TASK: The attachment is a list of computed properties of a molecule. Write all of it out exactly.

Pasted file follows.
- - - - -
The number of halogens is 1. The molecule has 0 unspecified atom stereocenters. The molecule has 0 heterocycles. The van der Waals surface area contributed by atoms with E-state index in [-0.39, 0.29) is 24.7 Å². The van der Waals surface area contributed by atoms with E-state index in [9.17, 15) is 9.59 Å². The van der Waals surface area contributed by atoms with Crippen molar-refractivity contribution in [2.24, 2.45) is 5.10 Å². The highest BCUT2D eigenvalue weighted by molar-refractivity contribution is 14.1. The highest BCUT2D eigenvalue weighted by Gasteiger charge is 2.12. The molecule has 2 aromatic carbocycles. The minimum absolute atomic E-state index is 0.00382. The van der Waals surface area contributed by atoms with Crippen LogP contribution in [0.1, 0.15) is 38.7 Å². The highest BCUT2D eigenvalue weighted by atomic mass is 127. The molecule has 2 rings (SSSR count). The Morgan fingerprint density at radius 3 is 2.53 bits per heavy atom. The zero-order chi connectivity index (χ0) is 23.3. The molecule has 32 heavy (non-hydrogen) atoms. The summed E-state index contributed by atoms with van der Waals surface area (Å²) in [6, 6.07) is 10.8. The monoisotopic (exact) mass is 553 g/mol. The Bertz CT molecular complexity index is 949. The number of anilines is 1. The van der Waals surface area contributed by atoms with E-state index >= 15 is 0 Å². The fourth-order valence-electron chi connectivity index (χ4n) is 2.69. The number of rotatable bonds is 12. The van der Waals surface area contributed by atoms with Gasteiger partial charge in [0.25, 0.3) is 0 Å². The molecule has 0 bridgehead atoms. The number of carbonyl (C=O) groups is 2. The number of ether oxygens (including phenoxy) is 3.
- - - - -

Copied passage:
The number of halogens is 1. The molecule has 0 unspecified atom stereocenters. The molecule has 0 heterocycles. The van der Waals surface area contributed by atoms with E-state index in [-0.39, 0.29) is 24.7 Å². The van der Waals surface area contributed by atoms with E-state index in [9.17, 15) is 9.59 Å². The van der Waals surface area contributed by atoms with Crippen molar-refractivity contribution in [2.24, 2.45) is 5.10 Å². The highest BCUT2D eigenvalue weighted by molar-refractivity contribution is 14.1. The highest BCUT2D eigenvalue weighted by Gasteiger charge is 2.12. The molecule has 2 aromatic carbocycles. The minimum absolute atomic E-state index is 0.00382. The van der Waals surface area contributed by atoms with Crippen LogP contribution in [0.1, 0.15) is 38.7 Å². The highest BCUT2D eigenvalue weighted by atomic mass is 127. The molecule has 2 rings (SSSR count). The Morgan fingerprint density at radius 3 is 2.53 bits per heavy atom. The zero-order chi connectivity index (χ0) is 23.3. The molecule has 32 heavy (non-hydrogen) atoms. The summed E-state index contributed by atoms with van der Waals surface area (Å²) in [6, 6.07) is 10.8. The monoisotopic (exact) mass is 553 g/mol. The Bertz CT molecular complexity index is 949. The number of anilines is 1. The van der Waals surface area contributed by atoms with E-state index >= 15 is 0 Å². The fourth-order valence-electron chi connectivity index (χ4n) is 2.69. The number of rotatable bonds is 12. The van der Waals surface area contributed by atoms with Gasteiger partial charge in [0.25, 0.3) is 0 Å². The molecule has 0 bridgehead atoms. The number of carbonyl (C=O) groups is 2. The number of ether oxygens (including phenoxy) is 3.